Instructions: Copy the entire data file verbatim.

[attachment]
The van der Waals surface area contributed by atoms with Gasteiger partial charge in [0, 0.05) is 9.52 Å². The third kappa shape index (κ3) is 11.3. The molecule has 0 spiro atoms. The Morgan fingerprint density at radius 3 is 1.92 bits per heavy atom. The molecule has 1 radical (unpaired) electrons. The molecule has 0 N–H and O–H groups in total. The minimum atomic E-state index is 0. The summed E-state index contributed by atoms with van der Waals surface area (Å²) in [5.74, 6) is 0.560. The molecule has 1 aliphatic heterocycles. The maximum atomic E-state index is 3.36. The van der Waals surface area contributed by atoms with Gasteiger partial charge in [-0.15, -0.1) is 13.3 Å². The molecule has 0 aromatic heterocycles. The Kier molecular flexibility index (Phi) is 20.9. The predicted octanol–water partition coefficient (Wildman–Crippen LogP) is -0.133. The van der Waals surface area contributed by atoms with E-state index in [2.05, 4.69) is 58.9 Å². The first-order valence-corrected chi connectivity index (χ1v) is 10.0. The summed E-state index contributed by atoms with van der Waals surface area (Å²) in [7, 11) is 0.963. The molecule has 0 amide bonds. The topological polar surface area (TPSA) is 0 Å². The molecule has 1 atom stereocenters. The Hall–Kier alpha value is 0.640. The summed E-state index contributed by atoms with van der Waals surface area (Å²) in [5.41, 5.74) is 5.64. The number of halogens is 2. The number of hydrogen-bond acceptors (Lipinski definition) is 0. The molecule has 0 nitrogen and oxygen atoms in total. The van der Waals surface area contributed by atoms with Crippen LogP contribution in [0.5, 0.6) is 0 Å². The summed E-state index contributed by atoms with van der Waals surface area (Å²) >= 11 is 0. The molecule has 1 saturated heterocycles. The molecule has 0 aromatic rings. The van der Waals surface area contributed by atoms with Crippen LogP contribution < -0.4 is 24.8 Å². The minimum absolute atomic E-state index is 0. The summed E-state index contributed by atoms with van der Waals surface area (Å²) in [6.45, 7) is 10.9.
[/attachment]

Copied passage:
The van der Waals surface area contributed by atoms with Gasteiger partial charge in [0, 0.05) is 9.52 Å². The third kappa shape index (κ3) is 11.3. The molecule has 0 spiro atoms. The Morgan fingerprint density at radius 3 is 1.92 bits per heavy atom. The molecule has 1 radical (unpaired) electrons. The molecule has 0 N–H and O–H groups in total. The minimum atomic E-state index is 0. The summed E-state index contributed by atoms with van der Waals surface area (Å²) in [5.74, 6) is 0.560. The molecule has 1 aliphatic heterocycles. The maximum atomic E-state index is 3.36. The van der Waals surface area contributed by atoms with Gasteiger partial charge in [-0.15, -0.1) is 13.3 Å². The molecule has 0 aromatic heterocycles. The Kier molecular flexibility index (Phi) is 20.9. The predicted octanol–water partition coefficient (Wildman–Crippen LogP) is -0.133. The van der Waals surface area contributed by atoms with E-state index in [2.05, 4.69) is 58.9 Å². The first-order valence-corrected chi connectivity index (χ1v) is 10.0. The summed E-state index contributed by atoms with van der Waals surface area (Å²) in [7, 11) is 0.963. The molecule has 0 amide bonds. The topological polar surface area (TPSA) is 0 Å². The molecule has 1 atom stereocenters. The Hall–Kier alpha value is 0.640. The summed E-state index contributed by atoms with van der Waals surface area (Å²) in [5.41, 5.74) is 5.64. The number of halogens is 2. The number of hydrogen-bond acceptors (Lipinski definition) is 0. The molecule has 0 nitrogen and oxygen atoms in total. The van der Waals surface area contributed by atoms with Crippen LogP contribution in [0.5, 0.6) is 0 Å². The summed E-state index contributed by atoms with van der Waals surface area (Å²) >= 11 is 0. The molecule has 1 saturated heterocycles. The molecule has 0 aromatic rings. The van der Waals surface area contributed by atoms with Crippen LogP contribution < -0.4 is 24.8 Å². The minimum absolute atomic E-state index is 0. The summed E-state index contributed by atoms with van der Waals surface area (Å²) in [6.45, 7) is 10.9.